The 2020 election is months away and traces of it can be seen everywhere. As people quarrel about how social media is being used to interfere with the political process, there is pressure mounting on election officials and tech companies, alike, to do what they can to keep solicitation and corruption on social media out of the ballot box.
Let’s take a neutral view of the changes that some online platforms are making to the way that political information is shared:
What is the Concern?
The main issue is that there are more “journalists” now than ever, and depending on their political views, the story they tell can be starkly different from a “journalist” with the opposite political views (Keep in mind, we aren’t devaluing the role of a journalist, we’re putting the title in quotes because these actors aren’t actually doing real journalism). This creates several problems. They include:
- The Validity of the Story – All stories have some validity, but sometimes online journalists will write articles simply to refute legitimate stories that don’t align with their worldview or agenda.
- The Framing of the Story – Some “journalists” use artistic license, which is highly unethical, when describing the situation they are reporting on..
- Selecting the Variables – Sometimes the potential story is so good because the circumstances around it allow “journalists” to twist or omit facts in the stories around to engage a certain audience.
When people have a predetermined agenda, they will do anything to subvert any truth that would give support to their opponents. This is how propaganda works, and sadly, modern online platforms do a great job of distributing it.
Today, propaganda doesn’t need to have the support of political organizations or militaries. With social media, there is a direct line to the audience for any platform. You’d think that would be a benefit of it, but the way that social media exposes someone’s acquaintances to information that doesn’t always mesh with that individual’s worldview can be problematic. It has caused a lot of strife, given people’s propensity to ignore–or at least marginalize–other people’s viewpoints and opinions.
The more that it has affected potential voters, however, the more scrutiny these platforms have fallen under. Here’s how some of the most popular social media outlets are trying to handle this situation.
Most of the controversies that happen in this space are on Facebook. The way that they handle the situation has been the main driving force behind shifts other social platforms have made. Facebook was caught up in the Cambridge Analytica scandal, and has come under heavy scrutiny for it’s protection of First Amendment rights in regards to misinformation made available by its users. They haven’t been static on this issue, however. They have started a couple initiatives to better provide the freedom of speech without being accused of sponsoring the spread of lies.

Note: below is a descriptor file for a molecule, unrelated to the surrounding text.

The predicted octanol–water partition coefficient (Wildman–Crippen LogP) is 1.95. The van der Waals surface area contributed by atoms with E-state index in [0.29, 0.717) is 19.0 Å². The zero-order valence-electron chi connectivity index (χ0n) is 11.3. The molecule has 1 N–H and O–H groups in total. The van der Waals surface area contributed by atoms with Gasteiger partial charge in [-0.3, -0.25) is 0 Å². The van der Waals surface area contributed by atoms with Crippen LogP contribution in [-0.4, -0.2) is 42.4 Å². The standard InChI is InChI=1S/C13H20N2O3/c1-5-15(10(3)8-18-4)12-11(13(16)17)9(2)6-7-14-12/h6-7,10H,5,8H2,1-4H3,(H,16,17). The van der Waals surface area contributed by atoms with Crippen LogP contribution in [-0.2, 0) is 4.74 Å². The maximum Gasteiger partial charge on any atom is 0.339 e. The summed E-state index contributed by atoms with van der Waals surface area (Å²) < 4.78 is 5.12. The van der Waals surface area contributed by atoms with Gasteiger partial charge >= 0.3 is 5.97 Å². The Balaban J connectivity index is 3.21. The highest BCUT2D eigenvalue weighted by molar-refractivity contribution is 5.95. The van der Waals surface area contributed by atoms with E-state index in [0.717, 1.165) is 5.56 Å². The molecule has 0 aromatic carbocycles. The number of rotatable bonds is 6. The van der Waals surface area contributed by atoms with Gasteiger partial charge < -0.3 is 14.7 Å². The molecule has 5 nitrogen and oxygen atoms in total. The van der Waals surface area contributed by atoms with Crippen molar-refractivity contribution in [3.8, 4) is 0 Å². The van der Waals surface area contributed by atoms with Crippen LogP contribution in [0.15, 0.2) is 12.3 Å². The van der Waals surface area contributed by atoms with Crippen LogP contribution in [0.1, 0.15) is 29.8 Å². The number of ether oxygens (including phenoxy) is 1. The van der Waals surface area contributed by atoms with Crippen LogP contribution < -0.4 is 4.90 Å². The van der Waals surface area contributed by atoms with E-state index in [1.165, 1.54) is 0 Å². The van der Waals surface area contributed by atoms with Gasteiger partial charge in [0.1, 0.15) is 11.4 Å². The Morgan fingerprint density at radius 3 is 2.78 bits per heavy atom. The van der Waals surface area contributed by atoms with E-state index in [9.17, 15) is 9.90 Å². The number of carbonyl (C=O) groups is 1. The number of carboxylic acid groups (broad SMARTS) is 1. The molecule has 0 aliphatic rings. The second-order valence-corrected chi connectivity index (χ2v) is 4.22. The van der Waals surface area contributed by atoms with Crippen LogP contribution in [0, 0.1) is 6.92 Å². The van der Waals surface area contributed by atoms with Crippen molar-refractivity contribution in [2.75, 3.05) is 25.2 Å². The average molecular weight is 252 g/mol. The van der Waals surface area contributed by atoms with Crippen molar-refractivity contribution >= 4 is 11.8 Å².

The Election Information Hub
Facebook, and its subsidiary company, Instagram, have set up a platform that is designed to get voters the information they need, whether they like it or not. Unfortunately, misinformation plagues this service as well, especially surrounding the COVID-19 pandemic.
Facebook is at the crossroads of society and information and any person that has something to say can say it on that platform. This hurts the platform’s credibility. There is no shortage of highly-politicized topics including COVID-19 pandemic response, election handling, and this has made it extremely difficult for people to know who and what information to trust. Influence from political leaders–both foreign and domestic–as well as misinformation campaigns perpetrated by political groups and foreign agents further exacerbate what is a problematic situation altogether.
In response, the Election Information Hub was created to share verified information. Let’s hope it isn’t compromised over the next two months.
What Are Other Organizations Doing?
Social media giants had their first real political scare in 2020. As a result, the following companies have joined a pledge to stop the spread of propaganda and political lies:
- The Wikimedia Foundation
These are some heavy hitters. On August 12, 2020, the group met with government agencies to try and help guarantee that the election wasn’t influenced by any outside organizations or government. They will be labeling posts to encourage the sharing of correct information, as well as to warn users of misleading information.
These companies are also leading the way by providing paid time off to vote on November 3rd. Whether or not all this action will improve the ability for people to get the facts rather than “alternative facts” or opinion remains to be seen.
How do you think social media has done keeping lies and propaganda out of your news feed?